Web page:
Spanning Thursday, August 6 through Saturday, August 8, this week marks the start of the 14th annual Photophobia, a festival of short-format contemporary media, film, video, and moving image hosted in partnership between the Art Gallery of Hamilton and Hamilton Artists Inc. For this week’s Film Favourites, we collected some of our favourite works from past Photophobias for you to enjoy!
This year’s festival will be a virtual presentation chock full of incredible work by artists local, national, and international. To view the full program, click here. Much like this year’s program, all the films in this article are accessible to view online at the links provided.
Shelley Niro, “Tree”
As a multi-disciplinary artist and member of the Six Nations Reserve, Turtle Clan, Bay of Quinte Mohawk, Shelley Niro puts significant personal force into her wide range of work. AGH visitors may recall her 2017 solo exhibition, Shelley Niro: 1779, which featured the ever-popular recent AGH acquisition, Resting with Warriors. AGH Film Festival fans may have seen her feature, The Incredible 25th Year of Mitzi Bearclaw, at this past year’s festival as well. Here, the artist’s “Tree” presents a powerful image of Mother Earth personified, and was one of our favourites at Photophobia 2017.
Christine Negus, “i’ve been waiting to smile for a long time”
Like Niro, Ontario-based artist Christine Negus employs a wide range of artistic disciplines to express a far-reaching range of personal investigation and emotional experience, shifting from large physical work to intimate videos, from navigating loss to humour. Another favourite from Photophobia 2017, Negus’s “i’ve been waiting to smile for a long time” experiments simultaneously with constructions of Greco-Roman tradition and ceramic childhood homage projects, casting both under the “melancholy umbrella of Billy Corgan’s serenade.”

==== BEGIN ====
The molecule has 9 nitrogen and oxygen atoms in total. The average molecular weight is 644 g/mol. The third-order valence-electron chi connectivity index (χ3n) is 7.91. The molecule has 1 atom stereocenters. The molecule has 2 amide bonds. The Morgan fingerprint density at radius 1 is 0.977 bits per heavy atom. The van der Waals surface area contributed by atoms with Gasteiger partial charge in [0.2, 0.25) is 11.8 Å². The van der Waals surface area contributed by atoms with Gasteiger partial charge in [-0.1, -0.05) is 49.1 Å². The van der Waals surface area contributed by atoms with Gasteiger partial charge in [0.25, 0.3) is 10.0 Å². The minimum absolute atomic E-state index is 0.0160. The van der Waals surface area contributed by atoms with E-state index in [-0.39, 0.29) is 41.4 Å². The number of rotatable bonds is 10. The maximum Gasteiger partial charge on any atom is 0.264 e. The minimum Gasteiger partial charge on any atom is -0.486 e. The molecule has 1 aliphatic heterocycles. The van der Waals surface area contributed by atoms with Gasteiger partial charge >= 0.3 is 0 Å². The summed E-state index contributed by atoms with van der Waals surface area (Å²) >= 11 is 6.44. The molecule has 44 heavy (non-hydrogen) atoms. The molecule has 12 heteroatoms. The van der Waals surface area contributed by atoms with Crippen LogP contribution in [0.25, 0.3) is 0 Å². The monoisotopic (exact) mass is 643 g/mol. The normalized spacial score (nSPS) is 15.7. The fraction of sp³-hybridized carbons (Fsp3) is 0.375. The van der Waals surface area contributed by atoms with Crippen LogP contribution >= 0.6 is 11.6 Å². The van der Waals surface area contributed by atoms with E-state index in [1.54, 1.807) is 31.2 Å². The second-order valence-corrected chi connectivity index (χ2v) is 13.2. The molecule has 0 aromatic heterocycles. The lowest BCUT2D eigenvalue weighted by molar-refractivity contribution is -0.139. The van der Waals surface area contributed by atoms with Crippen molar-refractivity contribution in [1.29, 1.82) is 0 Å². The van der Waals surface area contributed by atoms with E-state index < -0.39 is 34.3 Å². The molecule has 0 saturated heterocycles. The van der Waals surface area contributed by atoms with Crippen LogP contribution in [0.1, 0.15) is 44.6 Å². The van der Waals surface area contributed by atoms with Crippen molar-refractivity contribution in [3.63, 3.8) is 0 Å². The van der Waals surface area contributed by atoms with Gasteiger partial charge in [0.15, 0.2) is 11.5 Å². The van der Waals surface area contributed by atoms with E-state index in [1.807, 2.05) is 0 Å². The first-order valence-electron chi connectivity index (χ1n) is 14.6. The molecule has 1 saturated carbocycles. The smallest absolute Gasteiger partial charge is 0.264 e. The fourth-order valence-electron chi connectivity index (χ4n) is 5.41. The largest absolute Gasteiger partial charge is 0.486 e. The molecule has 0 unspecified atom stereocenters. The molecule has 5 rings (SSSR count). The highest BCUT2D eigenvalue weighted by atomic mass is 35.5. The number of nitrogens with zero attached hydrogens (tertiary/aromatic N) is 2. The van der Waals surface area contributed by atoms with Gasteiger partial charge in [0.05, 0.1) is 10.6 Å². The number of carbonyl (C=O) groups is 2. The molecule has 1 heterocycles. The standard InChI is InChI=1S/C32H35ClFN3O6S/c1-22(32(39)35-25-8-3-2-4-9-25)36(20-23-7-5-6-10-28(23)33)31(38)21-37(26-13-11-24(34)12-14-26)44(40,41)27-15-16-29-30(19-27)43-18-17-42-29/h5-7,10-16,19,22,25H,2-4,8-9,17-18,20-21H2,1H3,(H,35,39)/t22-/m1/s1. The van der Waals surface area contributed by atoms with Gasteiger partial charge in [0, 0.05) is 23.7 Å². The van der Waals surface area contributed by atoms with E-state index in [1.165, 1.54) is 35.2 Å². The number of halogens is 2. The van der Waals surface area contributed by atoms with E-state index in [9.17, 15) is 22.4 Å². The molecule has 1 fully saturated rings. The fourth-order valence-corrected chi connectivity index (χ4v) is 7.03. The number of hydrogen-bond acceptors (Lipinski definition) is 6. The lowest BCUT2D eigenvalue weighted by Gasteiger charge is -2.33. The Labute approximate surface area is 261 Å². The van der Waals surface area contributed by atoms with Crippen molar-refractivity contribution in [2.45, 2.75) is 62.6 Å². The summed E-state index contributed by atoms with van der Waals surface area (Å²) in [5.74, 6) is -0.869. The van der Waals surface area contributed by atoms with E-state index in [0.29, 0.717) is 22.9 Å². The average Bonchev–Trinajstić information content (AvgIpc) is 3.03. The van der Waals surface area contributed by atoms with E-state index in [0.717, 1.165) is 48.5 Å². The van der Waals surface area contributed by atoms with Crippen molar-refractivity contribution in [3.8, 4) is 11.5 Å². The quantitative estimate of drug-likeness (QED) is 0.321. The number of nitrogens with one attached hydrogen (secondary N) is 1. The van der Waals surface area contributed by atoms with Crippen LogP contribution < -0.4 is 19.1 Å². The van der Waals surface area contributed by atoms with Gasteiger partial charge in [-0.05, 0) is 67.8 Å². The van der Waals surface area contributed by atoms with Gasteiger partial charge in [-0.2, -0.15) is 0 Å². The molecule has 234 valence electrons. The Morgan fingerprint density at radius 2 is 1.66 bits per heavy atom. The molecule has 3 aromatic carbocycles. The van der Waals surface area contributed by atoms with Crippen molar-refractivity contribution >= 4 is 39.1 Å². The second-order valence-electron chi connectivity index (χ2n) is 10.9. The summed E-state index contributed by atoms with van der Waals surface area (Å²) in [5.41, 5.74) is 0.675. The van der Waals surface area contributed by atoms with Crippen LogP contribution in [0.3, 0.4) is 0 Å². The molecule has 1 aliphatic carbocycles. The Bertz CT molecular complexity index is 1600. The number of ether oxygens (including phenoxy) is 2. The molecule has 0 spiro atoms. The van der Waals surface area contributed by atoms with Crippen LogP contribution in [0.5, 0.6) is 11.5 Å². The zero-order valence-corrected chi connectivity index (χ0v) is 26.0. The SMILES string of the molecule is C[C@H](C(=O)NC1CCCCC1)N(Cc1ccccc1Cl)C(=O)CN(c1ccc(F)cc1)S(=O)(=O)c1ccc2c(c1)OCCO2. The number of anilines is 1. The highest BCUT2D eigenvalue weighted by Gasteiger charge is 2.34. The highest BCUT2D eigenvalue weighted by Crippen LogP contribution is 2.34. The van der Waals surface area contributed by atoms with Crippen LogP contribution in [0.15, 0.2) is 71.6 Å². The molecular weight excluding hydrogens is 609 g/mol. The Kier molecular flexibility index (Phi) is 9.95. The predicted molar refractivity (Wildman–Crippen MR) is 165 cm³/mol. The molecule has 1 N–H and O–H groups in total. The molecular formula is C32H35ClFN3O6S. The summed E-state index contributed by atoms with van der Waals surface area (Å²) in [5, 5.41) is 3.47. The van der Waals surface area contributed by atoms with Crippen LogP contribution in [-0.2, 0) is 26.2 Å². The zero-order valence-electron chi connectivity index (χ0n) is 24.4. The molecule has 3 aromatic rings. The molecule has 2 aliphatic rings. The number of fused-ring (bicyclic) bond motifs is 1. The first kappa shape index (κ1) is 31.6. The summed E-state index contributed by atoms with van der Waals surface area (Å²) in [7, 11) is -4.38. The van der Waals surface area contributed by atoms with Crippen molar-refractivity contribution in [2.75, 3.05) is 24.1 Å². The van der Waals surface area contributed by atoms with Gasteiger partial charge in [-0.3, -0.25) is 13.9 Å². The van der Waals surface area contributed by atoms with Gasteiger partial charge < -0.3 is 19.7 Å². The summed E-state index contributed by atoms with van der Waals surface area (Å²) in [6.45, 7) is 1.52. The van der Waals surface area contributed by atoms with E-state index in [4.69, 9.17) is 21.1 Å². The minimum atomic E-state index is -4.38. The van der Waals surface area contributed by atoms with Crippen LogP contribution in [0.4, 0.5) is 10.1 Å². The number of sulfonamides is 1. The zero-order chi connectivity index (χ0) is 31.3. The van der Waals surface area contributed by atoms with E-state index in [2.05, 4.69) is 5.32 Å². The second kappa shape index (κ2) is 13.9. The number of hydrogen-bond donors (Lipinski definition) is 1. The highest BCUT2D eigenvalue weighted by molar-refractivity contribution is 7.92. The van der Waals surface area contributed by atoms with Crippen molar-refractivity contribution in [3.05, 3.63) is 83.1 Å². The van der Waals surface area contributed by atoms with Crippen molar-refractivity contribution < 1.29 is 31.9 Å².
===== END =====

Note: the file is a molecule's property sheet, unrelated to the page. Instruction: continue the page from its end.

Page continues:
Natalie Hunter, “No More Than a Breath”
A Hamilton-born multidisciplinary artist, Natalie Hunter is adept at challenging viewers to consider both the physical space of her work, and the emotional response inspired by this exploration. A selection of the artist’s work can currently be purchased from our Art Sales + Service team. Hunter’s video work “No More Than a Breath” was also a favourite at Photophobia 2017, described by the artist as an exploration to define a breath as “a metaphor for being… investigating the psychology of space, consciousness, embodiment, the senses, and memory.”
Stephanie Deumer, “What is an Object?”
Born in Oakville and based in New York City, Stephanie Deumer has exhibited throughout Canada, The United States, The United Kingdom, and Ecuador. Much of Deumer’s work seeks to transform the space in which it’s installed, using pieces of its surroundings to interrogate the meaning of the art objects themselves. One of our favourites since its 2017 Photophobia appearance, Deumer’s “What is an Object?” combines original and found footage to “interrogate the objectification of women in film, art, and everyday life,” asking viewers its pointed titular question.
Dan Browne, “Palmerston Blvd.”
Toronto-based filmmaker and multimedia artist Dan Browne explores patterns and forms in his artist practice, successfully screening his work to audiences at over 100 film festivals around the world. Among his many collaborators is current featured exhibition artist Michael Snow. Browne’s “Palmerston Blvd.” was a favourite of ours at Photophobia 2018, described by Browne as his “most intimate and personal work to date,” as he documented the light in a bay window over the course of the year he and his partner became new parents.
Kristina Durka, “Lady Lagomorph”
A Hamilton-based interdisciplinary artist, Kristina Durka focuses her practice towards the parallels between women and animals throughout history, applied frequently through representations of the artist and her pet rabbit Lou. A favourite at Photophobia 2017, “Lady Lagomorph” is an intimate visualization of a shared moment of trust and sensuality, in which Durka’s persona, Mrs. Lady Lagomorph, publicly displays her tender affection for her rabbit.
Stay tuned to the Photophobia 2020 page for links to this week’s three daily Photophobia online programs! Our first day kicks off Thursday at 7:00 pm and will be available to view for 72 hours.